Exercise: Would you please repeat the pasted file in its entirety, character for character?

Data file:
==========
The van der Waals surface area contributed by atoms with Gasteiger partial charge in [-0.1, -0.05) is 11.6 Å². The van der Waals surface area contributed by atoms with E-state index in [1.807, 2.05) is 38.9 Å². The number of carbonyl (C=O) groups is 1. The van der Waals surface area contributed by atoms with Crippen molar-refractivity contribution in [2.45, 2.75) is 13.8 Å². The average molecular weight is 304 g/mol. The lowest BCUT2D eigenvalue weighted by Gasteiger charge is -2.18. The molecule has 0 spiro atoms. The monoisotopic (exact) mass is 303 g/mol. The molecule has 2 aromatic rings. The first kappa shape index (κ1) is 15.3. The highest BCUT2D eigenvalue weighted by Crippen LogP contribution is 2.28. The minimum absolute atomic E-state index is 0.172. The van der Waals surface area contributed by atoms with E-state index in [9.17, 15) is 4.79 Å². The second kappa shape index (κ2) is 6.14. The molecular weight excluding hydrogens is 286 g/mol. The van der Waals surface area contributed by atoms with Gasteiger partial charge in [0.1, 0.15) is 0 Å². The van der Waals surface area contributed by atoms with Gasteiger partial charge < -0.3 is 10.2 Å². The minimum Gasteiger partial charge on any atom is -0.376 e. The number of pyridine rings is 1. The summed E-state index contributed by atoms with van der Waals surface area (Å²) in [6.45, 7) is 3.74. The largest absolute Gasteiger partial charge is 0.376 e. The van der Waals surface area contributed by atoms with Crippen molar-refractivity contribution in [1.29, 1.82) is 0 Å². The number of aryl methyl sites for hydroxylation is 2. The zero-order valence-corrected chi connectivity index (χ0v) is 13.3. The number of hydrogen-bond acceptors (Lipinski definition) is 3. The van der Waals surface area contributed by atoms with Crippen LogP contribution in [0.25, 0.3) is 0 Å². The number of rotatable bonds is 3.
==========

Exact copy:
The van der Waals surface area contributed by atoms with Gasteiger partial charge in [-0.1, -0.05) is 11.6 Å². The van der Waals surface area contributed by atoms with E-state index in [1.807, 2.05) is 38.9 Å². The number of carbonyl (C=O) groups is 1. The van der Waals surface area contributed by atoms with Crippen molar-refractivity contribution in [2.45, 2.75) is 13.8 Å². The average molecular weight is 304 g/mol. The lowest BCUT2D eigenvalue weighted by Gasteiger charge is -2.18. The molecule has 0 spiro atoms. The monoisotopic (exact) mass is 303 g/mol. The molecule has 2 aromatic rings. The first kappa shape index (κ1) is 15.3. The highest BCUT2D eigenvalue weighted by Crippen LogP contribution is 2.28. The minimum absolute atomic E-state index is 0.172. The van der Waals surface area contributed by atoms with E-state index in [9.17, 15) is 4.79 Å². The second kappa shape index (κ2) is 6.14. The molecular weight excluding hydrogens is 286 g/mol. The van der Waals surface area contributed by atoms with Gasteiger partial charge in [0.1, 0.15) is 0 Å². The van der Waals surface area contributed by atoms with Gasteiger partial charge < -0.3 is 10.2 Å². The minimum Gasteiger partial charge on any atom is -0.376 e. The number of pyridine rings is 1. The summed E-state index contributed by atoms with van der Waals surface area (Å²) in [6.45, 7) is 3.74. The largest absolute Gasteiger partial charge is 0.376 e. The van der Waals surface area contributed by atoms with Crippen molar-refractivity contribution in [1.29, 1.82) is 0 Å². The number of aryl methyl sites for hydroxylation is 2. The zero-order valence-corrected chi connectivity index (χ0v) is 13.3. The number of hydrogen-bond acceptors (Lipinski definition) is 3. The van der Waals surface area contributed by atoms with Crippen LogP contribution in [0.25, 0.3) is 0 Å². The number of rotatable bonds is 3.